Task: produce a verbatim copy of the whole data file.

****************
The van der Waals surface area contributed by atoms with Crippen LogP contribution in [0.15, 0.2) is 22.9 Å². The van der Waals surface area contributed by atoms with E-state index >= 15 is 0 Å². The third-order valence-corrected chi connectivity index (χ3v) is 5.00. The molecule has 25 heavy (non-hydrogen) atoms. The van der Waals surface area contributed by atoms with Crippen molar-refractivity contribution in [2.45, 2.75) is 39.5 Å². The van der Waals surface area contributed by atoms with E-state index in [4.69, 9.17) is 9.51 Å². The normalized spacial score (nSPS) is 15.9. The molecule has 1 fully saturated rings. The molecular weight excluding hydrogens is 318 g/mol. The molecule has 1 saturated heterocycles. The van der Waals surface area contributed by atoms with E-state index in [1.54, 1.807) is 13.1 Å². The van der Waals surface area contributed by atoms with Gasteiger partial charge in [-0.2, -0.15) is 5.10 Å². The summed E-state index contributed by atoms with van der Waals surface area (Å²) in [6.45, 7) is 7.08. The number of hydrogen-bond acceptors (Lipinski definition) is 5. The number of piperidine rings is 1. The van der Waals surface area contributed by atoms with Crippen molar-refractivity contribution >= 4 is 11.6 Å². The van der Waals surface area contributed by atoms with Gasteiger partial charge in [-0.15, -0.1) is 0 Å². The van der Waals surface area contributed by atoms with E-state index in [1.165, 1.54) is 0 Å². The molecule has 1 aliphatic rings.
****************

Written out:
The van der Waals surface area contributed by atoms with Crippen LogP contribution in [0.15, 0.2) is 22.9 Å². The van der Waals surface area contributed by atoms with E-state index >= 15 is 0 Å². The third-order valence-corrected chi connectivity index (χ3v) is 5.00. The molecule has 25 heavy (non-hydrogen) atoms. The van der Waals surface area contributed by atoms with Crippen molar-refractivity contribution in [2.45, 2.75) is 39.5 Å². The van der Waals surface area contributed by atoms with E-state index in [4.69, 9.17) is 9.51 Å². The normalized spacial score (nSPS) is 15.9. The molecule has 1 fully saturated rings. The molecular weight excluding hydrogens is 318 g/mol. The molecule has 1 saturated heterocycles. The van der Waals surface area contributed by atoms with E-state index in [1.54, 1.807) is 13.1 Å². The van der Waals surface area contributed by atoms with Gasteiger partial charge in [-0.2, -0.15) is 5.10 Å². The summed E-state index contributed by atoms with van der Waals surface area (Å²) in [6.45, 7) is 7.08. The number of hydrogen-bond acceptors (Lipinski definition) is 5. The number of piperidine rings is 1. The van der Waals surface area contributed by atoms with Crippen molar-refractivity contribution >= 4 is 11.6 Å². The van der Waals surface area contributed by atoms with Gasteiger partial charge in [-0.15, -0.1) is 0 Å². The van der Waals surface area contributed by atoms with E-state index in [1.165, 1.54) is 0 Å². The molecule has 1 aliphatic rings.